Dental Implants (Tooth Implants)

A) What is an implant?

Tooth implants are dental devices that have been designed to substitute for individual missing teeth.

They function as an artificial tooth root, on top of which some type of dental prosthesis (a dental crown, bridge or denture) can then be placed.

"Endosseous root-form" tooth implants.

A dental implant replacing a molar.

The most common kind of implant placed by dentists is the "endosseous root-form" type.

The term "endosseous" refers to the fact that the implant is embedded within bone (the jawbone).

The term "root form" refers to the fact that the shape of the implant is somewhat similar to the shape of a natural tooth's root. (This isn't precisely accurate in the sense that some teeth have multiple roots. - See our picture to the right.)

"Osseointegrated" implants.

The term "osseointegrated" (or "osteointegrated") refers to the fact that there is a direct connection (fusion) between the surface of the implant and living bone tissue.

Virtually all endosseous root-form implants are the osseointegrated type.

B) Tooth implants have three basic parts.

The fixture and abutment portions of a dental implant.

#1) The implant "fixture."

The fixture is that part of the implant that is embedded in and becomes fused with the jawbone.

It's the portion that lies below the gum line and for all practical purposes can be considered to be an artificial root.

(In our animation below, Image #1 shows an x-ray of an implant fixture embedded in the patient's jawbone.)

Fixture construction.

Osseointegrated implant fixtures are made out of the metal titanium. It may either be "commercially pure" (over 99.5% pure) or an alloy (titanium combined with aluminum and vanadium, so to improve strength and fracture resistance).

Fixtures can have a hollow or solid, cylindrical or screw-shaped design.

X-rays showing the stages of dental implant restoration..

Special surface treatments.

The metal surface of the fixture portion of an implant may be smooth. As an alternative, some manufacturers grit-blast, machine or etch this surface so to roughen it up (at a microscopic level).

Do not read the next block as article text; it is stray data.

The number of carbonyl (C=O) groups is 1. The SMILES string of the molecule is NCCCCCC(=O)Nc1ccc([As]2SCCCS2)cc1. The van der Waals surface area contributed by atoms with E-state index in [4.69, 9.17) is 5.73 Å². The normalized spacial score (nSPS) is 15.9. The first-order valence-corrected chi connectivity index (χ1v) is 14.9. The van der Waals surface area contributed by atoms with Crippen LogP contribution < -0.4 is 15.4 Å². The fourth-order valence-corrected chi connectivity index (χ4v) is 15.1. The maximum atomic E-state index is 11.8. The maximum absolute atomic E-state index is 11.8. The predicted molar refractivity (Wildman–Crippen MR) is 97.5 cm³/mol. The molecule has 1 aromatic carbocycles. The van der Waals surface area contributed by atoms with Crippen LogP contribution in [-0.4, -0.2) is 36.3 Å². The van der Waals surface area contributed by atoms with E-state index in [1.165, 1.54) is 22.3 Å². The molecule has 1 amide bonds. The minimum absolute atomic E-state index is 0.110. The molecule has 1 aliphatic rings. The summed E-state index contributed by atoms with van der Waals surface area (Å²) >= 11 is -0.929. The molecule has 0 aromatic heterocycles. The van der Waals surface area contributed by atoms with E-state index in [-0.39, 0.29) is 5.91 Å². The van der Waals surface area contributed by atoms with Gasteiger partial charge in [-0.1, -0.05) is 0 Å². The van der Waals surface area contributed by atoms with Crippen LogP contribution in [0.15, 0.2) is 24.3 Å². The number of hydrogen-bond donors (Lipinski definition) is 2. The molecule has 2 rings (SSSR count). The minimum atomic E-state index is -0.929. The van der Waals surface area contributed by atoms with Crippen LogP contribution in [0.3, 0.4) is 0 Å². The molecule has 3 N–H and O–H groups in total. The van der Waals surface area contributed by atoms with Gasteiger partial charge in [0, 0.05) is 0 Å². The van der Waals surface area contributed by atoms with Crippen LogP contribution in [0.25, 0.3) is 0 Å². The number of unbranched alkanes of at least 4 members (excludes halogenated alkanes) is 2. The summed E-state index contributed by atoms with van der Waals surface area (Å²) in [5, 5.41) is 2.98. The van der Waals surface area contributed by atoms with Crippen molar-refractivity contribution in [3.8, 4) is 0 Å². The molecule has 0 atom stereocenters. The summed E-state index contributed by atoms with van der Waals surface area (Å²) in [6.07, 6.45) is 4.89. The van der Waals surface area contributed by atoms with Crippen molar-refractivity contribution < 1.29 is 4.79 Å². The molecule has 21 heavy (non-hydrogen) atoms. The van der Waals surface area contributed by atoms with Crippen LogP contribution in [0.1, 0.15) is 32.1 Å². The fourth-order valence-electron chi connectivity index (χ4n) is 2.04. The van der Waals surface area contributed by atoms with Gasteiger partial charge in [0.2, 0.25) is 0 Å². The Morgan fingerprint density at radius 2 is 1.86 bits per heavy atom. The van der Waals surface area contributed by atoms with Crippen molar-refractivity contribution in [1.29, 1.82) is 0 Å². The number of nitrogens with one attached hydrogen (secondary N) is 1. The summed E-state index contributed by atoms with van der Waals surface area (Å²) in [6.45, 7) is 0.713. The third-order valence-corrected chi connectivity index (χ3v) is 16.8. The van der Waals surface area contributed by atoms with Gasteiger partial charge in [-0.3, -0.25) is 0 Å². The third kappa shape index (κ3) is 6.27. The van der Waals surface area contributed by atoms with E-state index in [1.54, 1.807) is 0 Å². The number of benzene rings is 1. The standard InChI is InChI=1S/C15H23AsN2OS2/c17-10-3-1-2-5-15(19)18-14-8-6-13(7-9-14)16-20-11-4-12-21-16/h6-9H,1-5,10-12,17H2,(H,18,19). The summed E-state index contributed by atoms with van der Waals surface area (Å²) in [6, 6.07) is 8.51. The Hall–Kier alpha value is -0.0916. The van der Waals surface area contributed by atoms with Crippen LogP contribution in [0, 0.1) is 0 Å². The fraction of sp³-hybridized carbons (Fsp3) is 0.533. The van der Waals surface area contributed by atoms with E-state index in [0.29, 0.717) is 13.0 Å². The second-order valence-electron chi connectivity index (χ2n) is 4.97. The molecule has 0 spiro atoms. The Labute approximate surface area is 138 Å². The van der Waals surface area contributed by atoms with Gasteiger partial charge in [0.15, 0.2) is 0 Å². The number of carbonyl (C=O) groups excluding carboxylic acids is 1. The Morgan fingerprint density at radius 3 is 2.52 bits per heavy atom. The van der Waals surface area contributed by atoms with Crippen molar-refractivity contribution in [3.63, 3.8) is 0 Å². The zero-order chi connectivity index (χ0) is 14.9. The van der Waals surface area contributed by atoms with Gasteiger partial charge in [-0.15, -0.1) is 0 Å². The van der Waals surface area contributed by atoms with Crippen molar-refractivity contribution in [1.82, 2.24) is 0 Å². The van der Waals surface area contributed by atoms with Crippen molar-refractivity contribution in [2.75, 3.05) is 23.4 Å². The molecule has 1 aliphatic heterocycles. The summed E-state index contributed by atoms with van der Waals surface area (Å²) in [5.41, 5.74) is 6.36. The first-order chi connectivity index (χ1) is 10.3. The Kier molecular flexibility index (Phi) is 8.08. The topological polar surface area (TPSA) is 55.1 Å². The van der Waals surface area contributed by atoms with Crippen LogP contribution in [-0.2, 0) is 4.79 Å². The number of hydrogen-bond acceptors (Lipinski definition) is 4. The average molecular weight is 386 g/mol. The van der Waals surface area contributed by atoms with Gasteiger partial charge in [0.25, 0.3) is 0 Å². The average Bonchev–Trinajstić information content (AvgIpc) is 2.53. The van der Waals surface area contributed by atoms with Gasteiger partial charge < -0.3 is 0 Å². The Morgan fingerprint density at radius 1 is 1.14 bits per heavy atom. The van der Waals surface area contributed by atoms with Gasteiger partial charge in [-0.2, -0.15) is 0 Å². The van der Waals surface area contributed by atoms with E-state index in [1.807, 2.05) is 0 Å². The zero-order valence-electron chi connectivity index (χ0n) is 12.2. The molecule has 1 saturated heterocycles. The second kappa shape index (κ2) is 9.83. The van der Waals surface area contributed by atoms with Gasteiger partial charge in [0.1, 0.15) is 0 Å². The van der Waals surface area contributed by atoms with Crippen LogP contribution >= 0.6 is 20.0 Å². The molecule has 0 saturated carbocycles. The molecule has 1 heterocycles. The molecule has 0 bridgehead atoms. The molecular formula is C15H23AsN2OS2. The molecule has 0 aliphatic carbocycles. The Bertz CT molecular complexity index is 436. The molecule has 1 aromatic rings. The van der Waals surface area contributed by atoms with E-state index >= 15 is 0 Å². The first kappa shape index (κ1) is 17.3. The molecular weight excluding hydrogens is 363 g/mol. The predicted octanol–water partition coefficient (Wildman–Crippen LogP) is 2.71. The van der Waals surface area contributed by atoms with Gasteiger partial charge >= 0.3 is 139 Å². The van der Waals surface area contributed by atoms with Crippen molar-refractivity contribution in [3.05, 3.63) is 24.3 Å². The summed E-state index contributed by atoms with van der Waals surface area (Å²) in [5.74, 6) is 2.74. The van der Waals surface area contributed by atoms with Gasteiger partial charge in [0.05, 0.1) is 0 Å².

This increases the total external surface area of the fixture, thus increasing the amount of bone-to-implant fusion that takes place. (The need or benefit of this treatment is disputed.)

How a dental crown fits over an implant.

Special fixture coatings.

The surface of a fixture may be coated with a special bone-regeneration material such as hydroxyapatite. Some manufacturers feel that this helps the osseointegration (fusion) process take place more rapidly. (The need for this is also disputed.)

#2) The implant abutment.

The abutment portion of a tooth implant is that part that lies at and above the gum line. It's the part that supports and secures the dental work (crown, bridge, denture) that's placed on it.

The abutment is typically not added to (screwed on) the implant fixture until after the osseointegration process (implant-to-bone fusion) has taken place.

(In our animation above, Image #2 shows an x-ray of an implant fixture with its abutment in place.) smile makeovers that involve dental implants.
#1     #2 

#3) The dental prosthesis.

The dental prosthesis refers to the dental work that the implant supports.

Depending upon its design, it may be cemented or screwed (i.e. crowns, bridgework), or else clipped or snapped (i.e. dentures), into place.

(In our animation above, Image #3 shows an x-ray of an implant that supports a dental crown.)

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Next : Implant placement issues and considerations.
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